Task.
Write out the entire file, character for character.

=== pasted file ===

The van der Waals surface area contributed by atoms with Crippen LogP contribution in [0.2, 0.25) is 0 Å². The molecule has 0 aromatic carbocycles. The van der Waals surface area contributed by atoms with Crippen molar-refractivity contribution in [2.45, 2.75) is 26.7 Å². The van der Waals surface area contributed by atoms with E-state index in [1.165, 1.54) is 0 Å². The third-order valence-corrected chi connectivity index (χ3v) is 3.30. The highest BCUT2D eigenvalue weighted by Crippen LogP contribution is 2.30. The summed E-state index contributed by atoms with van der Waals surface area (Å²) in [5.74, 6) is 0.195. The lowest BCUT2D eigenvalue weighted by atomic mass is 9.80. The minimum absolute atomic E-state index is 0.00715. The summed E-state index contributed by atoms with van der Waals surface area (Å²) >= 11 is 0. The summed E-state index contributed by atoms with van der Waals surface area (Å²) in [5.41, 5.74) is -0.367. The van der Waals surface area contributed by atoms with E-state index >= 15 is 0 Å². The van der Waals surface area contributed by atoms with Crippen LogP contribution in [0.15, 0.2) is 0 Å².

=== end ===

The van der Waals surface area contributed by atoms with Crippen LogP contribution in [0.2, 0.25) is 0 Å². The molecule has 0 aromatic carbocycles. The van der Waals surface area contributed by atoms with Crippen molar-refractivity contribution in [2.45, 2.75) is 26.7 Å². The van der Waals surface area contributed by atoms with E-state index in [1.165, 1.54) is 0 Å². The third-order valence-corrected chi connectivity index (χ3v) is 3.30. The highest BCUT2D eigenvalue weighted by Crippen LogP contribution is 2.30. The summed E-state index contributed by atoms with van der Waals surface area (Å²) in [5.74, 6) is 0.195. The lowest BCUT2D eigenvalue weighted by atomic mass is 9.80. The minimum absolute atomic E-state index is 0.00715. The summed E-state index contributed by atoms with van der Waals surface area (Å²) >= 11 is 0. The summed E-state index contributed by atoms with van der Waals surface area (Å²) in [5.41, 5.74) is -0.367. The van der Waals surface area contributed by atoms with E-state index >= 15 is 0 Å². The van der Waals surface area contributed by atoms with Crippen LogP contribution in [0.15, 0.2) is 0 Å².